Victor uses a simile and a metaphor and alludes to physicist Sir Isaac Newton when he describes his thirst for knowledge to Robert Walton in Chapter 2:
Sir Isaac Newton is said to have avowed that he felt like a child picking up shells beside the great and unexplored ocean of truth.
Sir Isaac Newton, noted physicist and mathematician of the 17th and 18th centuries, represented the powers of scientific knowledge, in particular man’s pursuit of it. Knowledge—"the ocean of truth” —is metaphorically depicted as limitless and expansive like the open waters of the ocean, and the pursuer of said knowledge is compared to a wandering, innocent child—small and helpless compared to the vast deeps, yet delighting in the beauties and mysteries there for him to discover.
Victor’s seashell simile also draws a connection between nature and progress. Walton, an explorer, sees nature as a source of knowledge. Likewise, Victor attempts to “pioneer a new way” by digging deep into the “citadel of nature.” Nature, for these men, is unknown territory to explore. However, the novel’s tragic events suggest that nature, rather than humankind, actually has the upper hand. Victor’s misguided attempt to master nature only leads to his downfall.
In Chapter 4, Victor uses a metaphor of light to describe his reaction after discovering the secret to life:
Life and death appeared to me ideal bounds, which I should first break through, and pour a torrent of light into our dark world. A new species would bless me as its creator and source; many happy and excellent natures would owe their being to me. No father could claim the gratitude of his child so completely as I should deserve theirs.
Victor’s scientific ambitions have become so extreme that he now sees himself as a God, all-powerful and able to manipulate life and death. Victor, believing he has conquered nature, even envisions going on to create a new version of man. Dreaming of this possibility, Victor imagines pouring a "torrent of light" into the “dark world,” a metaphor that represents the infusion of knowledge into a world characterized by the "darkness" of ignorance. Victor assumes his discoveries will be a gift to human society, and more importantly he is concerned about what they will do for his status among those creatures indebted to him for his role in creating them. Through the events of the novel, Shelley offers a cautionary tale, a moral warning on the dangers of heedless ambition.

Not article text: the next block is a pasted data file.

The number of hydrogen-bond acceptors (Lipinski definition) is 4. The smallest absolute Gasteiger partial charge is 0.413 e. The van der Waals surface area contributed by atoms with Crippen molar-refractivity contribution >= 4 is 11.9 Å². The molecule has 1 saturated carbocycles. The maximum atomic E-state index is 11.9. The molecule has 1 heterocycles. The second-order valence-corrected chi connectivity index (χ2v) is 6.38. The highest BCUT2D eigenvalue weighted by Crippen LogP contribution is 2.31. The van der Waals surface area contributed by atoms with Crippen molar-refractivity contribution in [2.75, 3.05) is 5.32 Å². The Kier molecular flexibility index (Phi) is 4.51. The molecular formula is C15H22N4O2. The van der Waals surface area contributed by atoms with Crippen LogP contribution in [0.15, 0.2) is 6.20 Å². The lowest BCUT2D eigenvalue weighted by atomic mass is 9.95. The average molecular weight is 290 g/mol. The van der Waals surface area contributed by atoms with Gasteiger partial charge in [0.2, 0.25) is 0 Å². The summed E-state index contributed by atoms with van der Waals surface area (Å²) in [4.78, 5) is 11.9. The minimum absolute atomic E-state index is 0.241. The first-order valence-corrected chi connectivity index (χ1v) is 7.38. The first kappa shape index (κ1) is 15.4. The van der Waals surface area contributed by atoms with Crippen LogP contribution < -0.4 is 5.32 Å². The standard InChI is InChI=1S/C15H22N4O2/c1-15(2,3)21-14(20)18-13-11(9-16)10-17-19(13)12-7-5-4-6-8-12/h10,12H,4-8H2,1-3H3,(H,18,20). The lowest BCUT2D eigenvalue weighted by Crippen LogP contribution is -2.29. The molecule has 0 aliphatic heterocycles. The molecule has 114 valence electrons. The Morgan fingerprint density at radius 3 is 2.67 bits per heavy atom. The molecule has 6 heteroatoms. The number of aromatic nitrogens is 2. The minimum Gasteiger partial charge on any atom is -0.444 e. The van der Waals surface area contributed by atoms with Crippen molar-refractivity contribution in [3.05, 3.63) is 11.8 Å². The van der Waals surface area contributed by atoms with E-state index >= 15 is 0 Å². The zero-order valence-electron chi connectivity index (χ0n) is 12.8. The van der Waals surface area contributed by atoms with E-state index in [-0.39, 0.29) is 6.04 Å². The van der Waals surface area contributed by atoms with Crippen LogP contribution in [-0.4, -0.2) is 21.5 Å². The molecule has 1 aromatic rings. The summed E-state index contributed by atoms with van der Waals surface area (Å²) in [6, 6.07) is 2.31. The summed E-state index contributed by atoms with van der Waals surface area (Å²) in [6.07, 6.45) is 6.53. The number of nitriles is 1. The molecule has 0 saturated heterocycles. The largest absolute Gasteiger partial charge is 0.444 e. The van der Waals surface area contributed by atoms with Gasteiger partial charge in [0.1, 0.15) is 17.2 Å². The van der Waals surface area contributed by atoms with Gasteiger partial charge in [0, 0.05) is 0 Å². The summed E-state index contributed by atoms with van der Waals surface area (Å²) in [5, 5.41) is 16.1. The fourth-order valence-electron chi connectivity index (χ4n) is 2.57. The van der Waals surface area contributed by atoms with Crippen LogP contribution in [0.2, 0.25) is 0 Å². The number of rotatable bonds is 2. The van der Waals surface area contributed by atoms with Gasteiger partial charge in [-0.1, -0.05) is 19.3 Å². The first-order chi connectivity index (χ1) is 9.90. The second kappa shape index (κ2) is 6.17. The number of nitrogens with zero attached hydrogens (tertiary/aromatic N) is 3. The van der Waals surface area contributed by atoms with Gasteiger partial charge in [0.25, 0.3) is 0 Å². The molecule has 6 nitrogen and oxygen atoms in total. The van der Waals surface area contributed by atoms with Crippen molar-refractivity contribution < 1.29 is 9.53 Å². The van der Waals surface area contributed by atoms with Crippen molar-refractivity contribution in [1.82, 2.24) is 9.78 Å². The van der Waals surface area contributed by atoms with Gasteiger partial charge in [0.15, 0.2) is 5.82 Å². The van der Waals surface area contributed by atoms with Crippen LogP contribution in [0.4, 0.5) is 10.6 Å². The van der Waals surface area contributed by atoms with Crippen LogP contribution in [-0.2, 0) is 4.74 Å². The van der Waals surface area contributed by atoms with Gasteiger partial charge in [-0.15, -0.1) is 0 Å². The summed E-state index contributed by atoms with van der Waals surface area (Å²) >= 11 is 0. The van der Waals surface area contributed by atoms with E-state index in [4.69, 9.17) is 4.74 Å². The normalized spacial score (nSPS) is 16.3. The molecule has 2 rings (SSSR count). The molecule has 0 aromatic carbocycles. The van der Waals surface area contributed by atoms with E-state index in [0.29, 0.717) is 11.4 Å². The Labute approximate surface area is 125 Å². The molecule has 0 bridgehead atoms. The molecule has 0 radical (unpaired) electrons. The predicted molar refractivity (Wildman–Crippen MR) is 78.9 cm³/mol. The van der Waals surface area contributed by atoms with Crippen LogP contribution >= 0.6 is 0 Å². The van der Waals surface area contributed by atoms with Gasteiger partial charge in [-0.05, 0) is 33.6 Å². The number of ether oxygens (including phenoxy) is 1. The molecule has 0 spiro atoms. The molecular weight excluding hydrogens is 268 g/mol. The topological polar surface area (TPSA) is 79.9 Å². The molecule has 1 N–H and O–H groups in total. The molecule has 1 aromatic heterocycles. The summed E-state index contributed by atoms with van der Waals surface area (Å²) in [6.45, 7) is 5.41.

In Chapter 8, Victor uses the metaphor of the "never-dying worm" to express his guilt after Justine Moritz, his brother William’s nanny, is falsely accused of William's murder. The true murderer is in fact the Monster, whom Victor created and therefore feels responsible for:
But I, the true murderer, felt the never-dying worm alive in my bosom, which allowed of no hope or consolation.
Victor feels so guilty that he goes so far as to call himself a murderer. The "worm" Victor describes represents his knowledge of the truth, a knowledge that is active and restless. This metaphor expresses Victor’s psychological state, one of extreme remorse and suffering and from which he can never gain relief.
The worm is also an allusion to Mark 9:48 in the Bible, which refers to the "worm that never dies" as an expression of the unending torments of hell. Notably, in this Bible passage, Jesus has just been telling his disciples that it's better for a person to cut off the body parts with which they commit sin than to enter Hell physically intact. Though the language is hyperbolic, it conveys the idea that it's preferable to suffer in life than to do terrible things and suffer for them in the afterlife. In using this figurative language, especially by using a biblical allusion that most readers would readily pick up on, Shelley suggests that Victor’s actions have grave moral implications.